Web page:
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Posts Tagged ‘Nassim Taleb’

Skeptical empiricist Nassim Taleb joins one of his mentors: Benoit Mandelbrot, who pioneered fractal geometry and contributed to Chaos Theory, in criticizing the existing tenuous situation of the financial markets and the global economy. They highlight some of the key fallacies that economists and bankers believe–which is precisely the mindset that has prevented the financial industry from correctly appreciating risk and anticipating the current crisis:

  • People believe that changes in history and in markets happen in small gradual increments, when the truth is that most of the time nearly nothing changes, and then all of a sudden a large unexpected change in the dynamics occurs which no one correctly predicted.
  • People estimate risk based on historical experience of defaults and losses, this makes them totally unprepared for an unexpected and larger risk that will happen in the future.
  • People think that consolidation and mergers of banks into larger entities makes them safer–but in reality this makes the whole financial system more delicate since it is now dependent on fewer entities, so a mistake by a large bank damages the system more than a mistake by a couple of smaller banks.
  • People are inherently optimistic and underestimate the extent of the crisis. Both Taleb and Mandelbrot think the crisis is very likely worse than people are thinking.

Eeriely, both their sentiments about markets suffering a quick and larger crash than people expect is analogous to an observation by Dr. Jared Diamond which we featured earlier about the collapse of human societies: normally after long periods of growth, suddenly without warning a society suffers a quick decline.

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Former derivatives trader turned skeptical philosopher, Nassim Taleb, vents his frustration at the world financial system for allowing hindsight bias to fool them into a false sense of security which has now led to the worldwide financial crisis and recession.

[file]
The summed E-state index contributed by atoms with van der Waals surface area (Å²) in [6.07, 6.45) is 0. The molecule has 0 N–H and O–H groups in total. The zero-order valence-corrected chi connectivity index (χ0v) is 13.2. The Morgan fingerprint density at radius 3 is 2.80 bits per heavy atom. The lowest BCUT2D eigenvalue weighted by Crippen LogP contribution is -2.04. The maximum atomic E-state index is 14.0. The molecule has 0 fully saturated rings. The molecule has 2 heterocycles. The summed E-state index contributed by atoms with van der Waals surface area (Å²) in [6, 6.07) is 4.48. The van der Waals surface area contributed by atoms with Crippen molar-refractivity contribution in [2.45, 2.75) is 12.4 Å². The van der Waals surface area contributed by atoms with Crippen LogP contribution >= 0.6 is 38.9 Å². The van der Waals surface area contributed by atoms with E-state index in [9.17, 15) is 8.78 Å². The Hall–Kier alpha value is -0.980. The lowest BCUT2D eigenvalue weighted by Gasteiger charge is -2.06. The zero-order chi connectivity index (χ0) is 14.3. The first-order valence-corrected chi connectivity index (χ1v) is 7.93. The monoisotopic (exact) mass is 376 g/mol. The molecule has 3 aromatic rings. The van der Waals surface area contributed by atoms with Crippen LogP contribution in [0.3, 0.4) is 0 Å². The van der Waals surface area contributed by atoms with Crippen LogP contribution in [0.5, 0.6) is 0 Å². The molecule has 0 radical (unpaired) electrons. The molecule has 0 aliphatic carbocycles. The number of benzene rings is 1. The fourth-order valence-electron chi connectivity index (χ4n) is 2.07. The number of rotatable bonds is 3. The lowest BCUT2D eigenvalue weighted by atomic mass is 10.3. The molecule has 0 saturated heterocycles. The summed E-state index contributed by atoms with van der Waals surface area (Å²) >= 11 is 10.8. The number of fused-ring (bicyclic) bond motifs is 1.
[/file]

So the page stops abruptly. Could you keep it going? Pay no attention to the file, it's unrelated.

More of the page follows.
Taleb criticizes economists for relying on theoretical models that have little bearing on the real-world appreciation of risk, and blames banks for throwing large amounts of capital on academics and PhDs whose economic theories were widely off the mark in anticipating the global crash.

(It’s just too bad the journalist couldn’t formulate better questions to appreciate the thinking of this guy. (Next to economists and academics, Taleb despises journalists too.)

We discussed some of Taleb’s ideas here before, notably the Platonic fallacy and fallacy of history, which are dangerous human tendencies that can lead to a grave misunderstanding of events which is exactly how he describes the current financial crisis.

Taleb is a skeptical empiricist: or one who considers historical evidence only as a PARTIAL indicator of probabilities, as opposed to naive empiricists who consider historical evidence as the complete basis for predicting future events. Skeptical empiricists like Taleb never admit to knowing the truth fully, and only fully consider evidence that DISPUTES a claim, while evidence that SUPPORTS a claim can never be fully accepted.

He was inspired by skeptical thinkers like Karl Popper whose theory of falsification we feature in this website. Popper also inspired the investment styles of other investors such as George Soros and Jim Rogers.

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One thing that remains odd in people’s thinking is that generally people are selective in their skepticism and treat different topics with varying levels of critical thinking. An investor can be critical for instance of news and information he receives about his favorite stocks, but every Sunday listens to a religious sermon without question. On the flip side, you can have Atheists who are skeptical of the idea of a God but are taken hook-line-and-sinker by CNBC and Bloomberg analysts on the direction of the economy.

If you doubt science and the laws of physics, how can you ride an airplane without being a hypocrite? If you consider yourself critical of religion, how can you read and believe the newspapers and mass media and economic analysis at face value without being a hypocrite?

Nassim Taleb has written books on these very subjects and the topic of randomness, luck, and philosophy and how it affects people’s decision making. Taleb asserts that on some level, beliefs take over where critical thinking should, and this is where luck and randomness can play big tricks on people if they are not careful.

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